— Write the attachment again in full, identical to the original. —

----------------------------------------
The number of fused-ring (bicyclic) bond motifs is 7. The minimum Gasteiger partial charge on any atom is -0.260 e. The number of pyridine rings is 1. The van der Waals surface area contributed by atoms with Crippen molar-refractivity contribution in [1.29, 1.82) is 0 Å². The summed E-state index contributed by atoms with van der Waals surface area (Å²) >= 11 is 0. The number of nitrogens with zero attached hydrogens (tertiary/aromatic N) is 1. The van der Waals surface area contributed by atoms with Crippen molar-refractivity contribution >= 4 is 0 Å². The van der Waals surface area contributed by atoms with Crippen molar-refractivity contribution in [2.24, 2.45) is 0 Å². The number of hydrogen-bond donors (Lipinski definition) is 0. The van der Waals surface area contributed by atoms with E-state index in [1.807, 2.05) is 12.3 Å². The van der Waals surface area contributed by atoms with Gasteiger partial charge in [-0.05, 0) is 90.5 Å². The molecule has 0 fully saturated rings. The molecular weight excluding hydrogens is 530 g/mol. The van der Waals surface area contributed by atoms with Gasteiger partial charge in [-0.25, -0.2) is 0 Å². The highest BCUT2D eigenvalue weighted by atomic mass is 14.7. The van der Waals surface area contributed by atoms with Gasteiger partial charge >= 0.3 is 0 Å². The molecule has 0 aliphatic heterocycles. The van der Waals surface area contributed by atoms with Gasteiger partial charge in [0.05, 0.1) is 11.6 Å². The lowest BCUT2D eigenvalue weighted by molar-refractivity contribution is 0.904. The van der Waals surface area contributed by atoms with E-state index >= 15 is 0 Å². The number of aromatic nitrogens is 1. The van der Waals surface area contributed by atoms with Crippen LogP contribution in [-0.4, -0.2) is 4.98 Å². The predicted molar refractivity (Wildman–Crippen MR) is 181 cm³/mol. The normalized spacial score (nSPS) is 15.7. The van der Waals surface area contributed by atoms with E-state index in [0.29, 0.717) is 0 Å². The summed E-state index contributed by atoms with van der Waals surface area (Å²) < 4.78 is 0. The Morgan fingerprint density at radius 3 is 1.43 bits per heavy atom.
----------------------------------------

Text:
The number of fused-ring (bicyclic) bond motifs is 7. The minimum Gasteiger partial charge on any atom is -0.260 e. The number of pyridine rings is 1. The van der Waals surface area contributed by atoms with Crippen molar-refractivity contribution in [1.29, 1.82) is 0 Å². The summed E-state index contributed by atoms with van der Waals surface area (Å²) >= 11 is 0. The number of nitrogens with zero attached hydrogens (tertiary/aromatic N) is 1. The van der Waals surface area contributed by atoms with Crippen molar-refractivity contribution >= 4 is 0 Å². The van der Waals surface area contributed by atoms with Crippen molar-refractivity contribution in [2.24, 2.45) is 0 Å². The number of hydrogen-bond donors (Lipinski definition) is 0. The van der Waals surface area contributed by atoms with E-state index in [1.807, 2.05) is 12.3 Å². The van der Waals surface area contributed by atoms with Gasteiger partial charge in [-0.05, 0) is 90.5 Å². The molecule has 0 fully saturated rings. The molecular weight excluding hydrogens is 530 g/mol. The van der Waals surface area contributed by atoms with Gasteiger partial charge in [-0.25, -0.2) is 0 Å². The highest BCUT2D eigenvalue weighted by atomic mass is 14.7. The van der Waals surface area contributed by atoms with Gasteiger partial charge >= 0.3 is 0 Å². The molecule has 0 aliphatic heterocycles. The van der Waals surface area contributed by atoms with Gasteiger partial charge in [0.05, 0.1) is 11.6 Å². The lowest BCUT2D eigenvalue weighted by molar-refractivity contribution is 0.904. The van der Waals surface area contributed by atoms with E-state index >= 15 is 0 Å². The number of aromatic nitrogens is 1. The van der Waals surface area contributed by atoms with Crippen LogP contribution in [-0.4, -0.2) is 4.98 Å². The predicted molar refractivity (Wildman–Crippen MR) is 181 cm³/mol. The normalized spacial score (nSPS) is 15.7. The van der Waals surface area contributed by atoms with E-state index in [0.29, 0.717) is 0 Å². The summed E-state index contributed by atoms with van der Waals surface area (Å²) < 4.78 is 0. The Morgan fingerprint density at radius 3 is 1.43 bits per heavy atom.